The Weekly Reed: The issue with Red Sox management 

Boston Red Sox’s Wilyer Abreu (52) reacts after striking out against the Toronto Blue Jays during the fifth inning of a baseball game in Toronto, Sunday, Sept. 17, 2023. Abreu showing similar levels of displeasure with his at-bat as fans are with management of the organization. Photo by Andrew Lahodynsky/The Canadian Press via AP)

The Boston Red Sox made headlines last week following the firing of Chaim Bloom, their Chief of Baseball Operations. It was a move that puzzled some and excited others but definitively demonstrated a new direction for the Red Sox. Bloom will always be a controversial topic amongst Boston fans with his legacy tied to the Mookie Betts trade in 2020 and his failure to re-sign players with expiring contracts. Despite this, I think his firing was premature, and he was directing the franchise in the right direction.  

To preface where I’m coming from, I’d be lying if I said I thought Bloom was doing an amazing job and the firing was unprompted. Under Bloom’s regime, the Red Sox made the playoffs once in four seasons but otherwise struggled to field a competitive team at the major league level. Despite this, he did do a lot of positive things for this team.  

It is common knowledge that the Red Sox aimed to build up their farm system and maintain a payroll underneath the luxury tax. This doesn’t give you much wiggle room to work with, so Chaim Bloom had to get creative to produce a winning Major League team. Hunter Renfroe was an important piece to Boston’s postseason run in 2021 and was brought in by Bloom, smashing 31 home runs and driving in 96 RBIs. Even looking at this season, relievers Kenley Jansen (128 ERA+) and Chris Martin (424 ERA+ in 49.1 IP) have been great options for manager Alex Cora. The same goes for designated hitter Justin Turner (119 OPS+), one of the most clutch batters in baseball.  

Whoever takes over for Bloom is coming into a very manageable situation. Dave Dombrowski left Bloom a depleted farm system, one that he was able to rebuild into a top-15 system in just a few seasons. Boston has four top-100 prospects on Marcelo Mayer (11), Roman Anthony (35), Ceddane Rafaela (72) and Kyle Teel (82). Chaim Bloom’s scouting team brought everyone but Rafaela into the system. If Masataka Yoshida and Trevor Story can stay healthy, they’ll provide great production in the middle of the lineup for years. Wilyer Abreu and Enmanuel Valdez, who Boston got back in the Vazquez trade, have looked really impressive in their short stints on the MLB team this season. There are plenty of positives around this team, but someone needs to come in and improve the pitching while securing Triston Casas and Brayan Bello to long-term team-friendly deals.  

While he has hit on some moves, he has missed badly plenty of times. Names like Corey Kluber, Matt Andriese, Garrett Richards and Austin Davis haunt Red Sox fans’ nightmares and were all acquisitions made under Bloom. Pitching and defense at the Major League level really struggled under him and was one of his biggest flaws. In every season under Bloom, the Red Sox have had a below-average fielding percentage, finishing three seasons in the bottom three of the entire league. Pitching tells the same story as the Red Sox have only had one season where they were below league average for earned runs (2021) in his four years as chief of baseball operations.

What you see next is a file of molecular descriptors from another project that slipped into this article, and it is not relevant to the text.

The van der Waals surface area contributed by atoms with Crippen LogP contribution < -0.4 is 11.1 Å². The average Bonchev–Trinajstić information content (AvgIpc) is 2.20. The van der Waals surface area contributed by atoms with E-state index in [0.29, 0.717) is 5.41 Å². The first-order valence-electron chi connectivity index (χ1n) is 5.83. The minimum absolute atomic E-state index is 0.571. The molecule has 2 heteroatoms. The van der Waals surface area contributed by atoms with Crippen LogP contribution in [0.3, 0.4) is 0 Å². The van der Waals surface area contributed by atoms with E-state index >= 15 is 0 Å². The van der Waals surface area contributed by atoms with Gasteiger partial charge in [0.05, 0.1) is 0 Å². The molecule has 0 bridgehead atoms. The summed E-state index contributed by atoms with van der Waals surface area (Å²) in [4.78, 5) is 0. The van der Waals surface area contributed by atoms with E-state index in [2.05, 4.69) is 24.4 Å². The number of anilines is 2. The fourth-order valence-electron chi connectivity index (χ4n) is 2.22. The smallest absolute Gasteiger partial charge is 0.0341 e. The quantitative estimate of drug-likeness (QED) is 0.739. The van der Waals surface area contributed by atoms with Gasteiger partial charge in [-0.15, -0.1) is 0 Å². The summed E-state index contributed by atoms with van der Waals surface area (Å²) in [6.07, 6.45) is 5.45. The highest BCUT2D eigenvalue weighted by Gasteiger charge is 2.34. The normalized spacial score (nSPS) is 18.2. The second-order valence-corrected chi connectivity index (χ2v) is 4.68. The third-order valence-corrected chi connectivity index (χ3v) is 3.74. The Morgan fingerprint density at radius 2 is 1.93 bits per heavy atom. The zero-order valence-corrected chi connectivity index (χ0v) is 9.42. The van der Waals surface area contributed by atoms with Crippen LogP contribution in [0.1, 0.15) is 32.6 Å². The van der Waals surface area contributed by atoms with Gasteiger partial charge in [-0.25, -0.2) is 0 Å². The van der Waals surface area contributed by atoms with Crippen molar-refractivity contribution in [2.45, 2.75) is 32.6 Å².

Small market moves, roster turnover and the inability to retain good players will be the legacy many think Chaim is leaving behind. Players like Bogaerts, Nathan Eovaldi and J.D. Martinez were able to walk in free agency while they traded cornerstones Betts, Benintendi and Christian Vazquez. The Red Sox were finally able to secure one of their stars long-term with Rafael Devers signing for 13 years this past offseason, but too many fans were hurt by the prior moves to really embrace it. 

While there’s a lot to both sides of the argument on whether Bloom was good or not, I think the firing represents an ongoing issue within the Red Sox organization. To those who have followed the team for a while, you’ll know that this will be the front office’s fifth head in the last 20 years.. It started with Theo Epstein in 2002, followed by Ben Cherington taking over in 2012, then Dave Dombrowski in 2015 and finally Chaim Bloom from 2019 to now. Considering that three of those names had won a World Series with the team, I feel people should pay more attention to this issue. 

When you agree to let someone run your team, you usually give them the ability to build a team that they envision. The leadership turnover has led to a lot of mixing and mashing of ideals, and you usually have to clean up the mess from the other person. For example, Dombrowski had to deal with the Pablo Sandoval and Hanley Ramirez contracts Cherington signed, and Bloom had to deal with the David Price and Chris Sale contracts Dombrowski signed. Leadership wants to bring in their own guys, whether that’s trading, free agency or drafting. It’s basically a soft reset and creates more roster turnover, being Boston’s main criticism under Bloom. 

The question that I’d want to know the answer to: why would you want to join an organization that has this many turnovers in leadership? 

It seems as if the front office grows impatient rather quickly with their leadership, and their way of fixing it is to fire you and bring someone else in. That doesn’t sound like an appealing gig, in my opinion, but because Boston is such a big market, there will be plenty of great baseball minds going for the new job. 

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